The Post Is a Perfectly Timed, Crackling Newspaper Movie — and a Meryl Streep Showcase

Meryl Streep as Katharine Graham in The Post. Photo: Niko Tavernise/Twentieth Century Fox Film Corporation.

It isn’t necessary to know the circumstances under which the new Steven Spielberg–Meryl Streep–Tom Hanks journalism drama The Post was produced, but it makes the movie seem more immediate — more of a muckraker, and even more fun. The film came together very fast, while Spielberg was basically sitting around waiting for the special effects on his upcoming virtual-reality epic Ready Player One. Effects on that scale take a while, and Spielberg, apparently, isn’t used to having time on his hands. He was no doubt feeling especially useless — as many of us were — watching the brand-new Trump administration reject the media’s demonstrably true facts in favor of so-called “alternative facts” prompted by the commander-in-chief’s Il Duce–like need to be venerated — and, later, far removed from “the Russia thing.” That’s when Spielberg read Liz Hannah’s screenplay, ordered up a revision by Josh Singer (who’d won an Oscar for another prestige journalism movie, Spotlight), and enlisted his old pal Hanks and La Streep for a spring 2017 shoot. And awaaay they went.

Set in 1971, The Post centers on Washington Post publisher Katharine Graham (Streep), who has to make the final decision on whether to publish sections of what are known as the Pentagon Papers — decades worth of internal communications about the Vietnam War that were stolen and copied by military analyst Daniel Ellsberg (Matthew Rhys). The PP’s big takeaway is that Kennedy and Johnson’s secretary of Defense, Robert McNamara (Bruce Greenwood), knew as early as 1965 that the war was unwinnable but kept sending our boys to Southeast Asia to kill and be killed. The New York Times has already published some of the papers — to the frustration of Post editor Ben Bradlee (Hanks). But the Nixon administration, claiming national security, has stopped the Times’ publication, and so the Post has a chance to carry the ball forward in the name of a free press. If, that is, “Mrs.” Graham gives the go-ahead.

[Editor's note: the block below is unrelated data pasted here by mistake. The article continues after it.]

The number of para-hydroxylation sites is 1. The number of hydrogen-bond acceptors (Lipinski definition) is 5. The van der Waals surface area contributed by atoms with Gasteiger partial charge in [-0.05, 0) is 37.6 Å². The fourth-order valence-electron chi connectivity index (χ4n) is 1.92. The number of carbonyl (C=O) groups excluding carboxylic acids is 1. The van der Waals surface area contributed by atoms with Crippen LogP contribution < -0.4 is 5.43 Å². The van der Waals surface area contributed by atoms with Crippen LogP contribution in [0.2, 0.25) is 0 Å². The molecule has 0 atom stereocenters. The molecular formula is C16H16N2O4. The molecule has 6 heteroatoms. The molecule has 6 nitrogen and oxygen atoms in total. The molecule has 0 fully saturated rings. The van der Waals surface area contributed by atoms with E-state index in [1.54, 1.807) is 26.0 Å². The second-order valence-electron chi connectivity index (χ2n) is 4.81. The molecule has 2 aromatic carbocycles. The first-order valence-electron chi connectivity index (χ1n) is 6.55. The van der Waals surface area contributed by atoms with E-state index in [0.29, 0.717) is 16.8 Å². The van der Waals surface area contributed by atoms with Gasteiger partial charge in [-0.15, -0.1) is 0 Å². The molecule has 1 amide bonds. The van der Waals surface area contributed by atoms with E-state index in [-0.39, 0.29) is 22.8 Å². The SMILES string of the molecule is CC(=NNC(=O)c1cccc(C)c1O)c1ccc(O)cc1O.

Objectively speaking, the events of The Post shouldn’t make for much of a nail-biter. The suspense was in Ellsberg’s agonizing decision to steal the papers and the way in which he did it, a little at a time to escape scrutiny; and it was in the Times’ brave decision to publish and the massive secrecy that surrounded the day’s front page. As someone I read on Facebook put it, telling the Pentagon Papers story from the vantage of the Washington Post is like telling the Watergate story from the vantage of the New York Times. That said, there’s enough drama here for the bystanders, too, and The Post is a good enough “procedural” to keep you hooked.